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  Directed by
    None Listed
  Starring
  Specs
  • Widescreen 1.85:1
  • 16:9 Enhanced
  • Dual Layer ( )
  Languages
  • English: Dolby Digital 5.1 Surround
  • English: Dolby Digital Stereo
  Subtitles
    English
  Extras
  • 6 Theatrical trailer
  • Audio commentary

Princess Blade

Madman Cinema/AV Channel . R4 . COLOR . 93 mins . MA15+ . PAL

  Feature
Contract

Knowing a film is Asian and owning a title like this, how could humble I resist it? I could not. I’d seen trailers and liked what I saw and wanted more. And I got more.

The trailer does buoy this film into a 90-odd minutes of martial arts sword-fighting fun but in reality the film starts and ends with this and has a vast expanse in the middle devoid of anything like action. It goes like this...

Yuki is a downtrodden assassin of the Takemikazuchi Clan, a band of assassins selling their skills to the highest bidder. She’s also the daughter of former leader Azura; a princess and leader she has just learned was murdered making her the rightful heir to the Takemikazuchi leadership – Princess Blade. Unfortunately the guy that killed her very much likes leading the Clan and has no thought of reverting leadership to her and she is exiled under pursuit.

"I never dreamed it would turn out like this…"

After fighting to within inches of her life, she is unwittingly rescued by Takeshi who nurses her back to health. He has a dark past in much the same line of work and they soon develop a faltering relationship. Unfortunately though, the Takemikazuchi are closing in and the time to take back her leadership is now.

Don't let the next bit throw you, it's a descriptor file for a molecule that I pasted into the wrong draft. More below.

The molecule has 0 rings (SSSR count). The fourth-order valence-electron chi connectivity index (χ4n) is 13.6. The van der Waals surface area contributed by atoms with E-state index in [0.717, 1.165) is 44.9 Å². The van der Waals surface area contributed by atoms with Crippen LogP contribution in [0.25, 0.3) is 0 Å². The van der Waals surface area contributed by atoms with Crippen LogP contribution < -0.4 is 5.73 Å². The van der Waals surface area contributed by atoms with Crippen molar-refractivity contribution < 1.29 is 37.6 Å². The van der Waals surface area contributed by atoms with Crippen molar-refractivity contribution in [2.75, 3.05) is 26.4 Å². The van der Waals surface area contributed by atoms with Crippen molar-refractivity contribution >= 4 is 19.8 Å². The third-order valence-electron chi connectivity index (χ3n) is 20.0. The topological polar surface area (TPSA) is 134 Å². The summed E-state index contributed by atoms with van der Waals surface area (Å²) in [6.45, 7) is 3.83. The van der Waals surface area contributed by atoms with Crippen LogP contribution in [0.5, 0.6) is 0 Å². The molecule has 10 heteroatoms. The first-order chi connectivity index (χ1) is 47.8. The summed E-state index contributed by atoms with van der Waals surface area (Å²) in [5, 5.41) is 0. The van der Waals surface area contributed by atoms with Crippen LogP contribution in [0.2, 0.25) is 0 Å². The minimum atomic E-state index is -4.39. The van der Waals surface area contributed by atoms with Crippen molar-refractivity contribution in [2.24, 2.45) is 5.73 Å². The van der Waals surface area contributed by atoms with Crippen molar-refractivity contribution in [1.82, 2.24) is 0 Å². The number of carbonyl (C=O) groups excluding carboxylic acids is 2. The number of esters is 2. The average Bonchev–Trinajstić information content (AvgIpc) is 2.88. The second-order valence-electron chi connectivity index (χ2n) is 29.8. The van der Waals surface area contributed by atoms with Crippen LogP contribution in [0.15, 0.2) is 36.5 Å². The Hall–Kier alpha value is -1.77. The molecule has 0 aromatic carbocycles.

Princess Blade (or Shuri Yukihime) is a martial arts film set in a rural landscape of a technologically and industrially choked Japan of the near future. There is seemingly no law and nothing but the Clans. In utilising the rural versus industrial settings the film draws an interesting comparison between the codes of ancient times and the methodology of today. The weapons of the assassins are swords, though guns are readily available. Yuki’s swordplay is in direct contrast to Takeshi’s guns and his past, in which he was a subversive political assassin. In this manner the classic ‘opposites attracting’ romantic storyline is easily placed, although so slow in getting started that it isn’t so important by the conclusion.

Still, for action junkies there is plenty of brilliant and bloody sword fighting with even a classic animé fountain of gushing claret or two thrown in for zing. The only real failing of the film lies in the underdeveloped relationship between Yuki and Takeshi and certainly not in the wire- and sword-fu. This will certainly please most folks after some great action sequences, but the relationship mid-film does slow things considerably.

  Video
Contract

This is based on a Manga comic by Kazuo Koike and Kazuo Kamimura and many of the film’s beautifully shot images reflect the comic book world – though not necessarily that of a Japanese flavour. This creates a visual appeal for the westerners that is hard to ignore as the cinematic aspect ratio of 1.85:1 is dutifully employed to create both expansive vistas and claustrophobic forest battles. CG has been used minimally but obviously and fails to really impress, regardless of the effort to not overuse it.

There are occasional artefacts throughout, though certainly nothing disruptive from this 2001 print. The colour is all washed in an overcast styling that deepens the mood of the film considerably and works well for the dramatic elements, though there is still a little mild grain in the poorer lit scenes. Shadow detail is minimal, but does occasionally give it up whereas blacks are natural and even. The layer change comes in at 18:10, unusually, slipping it in early to get it out of the way. This is only detectable by a slight pause between scenes.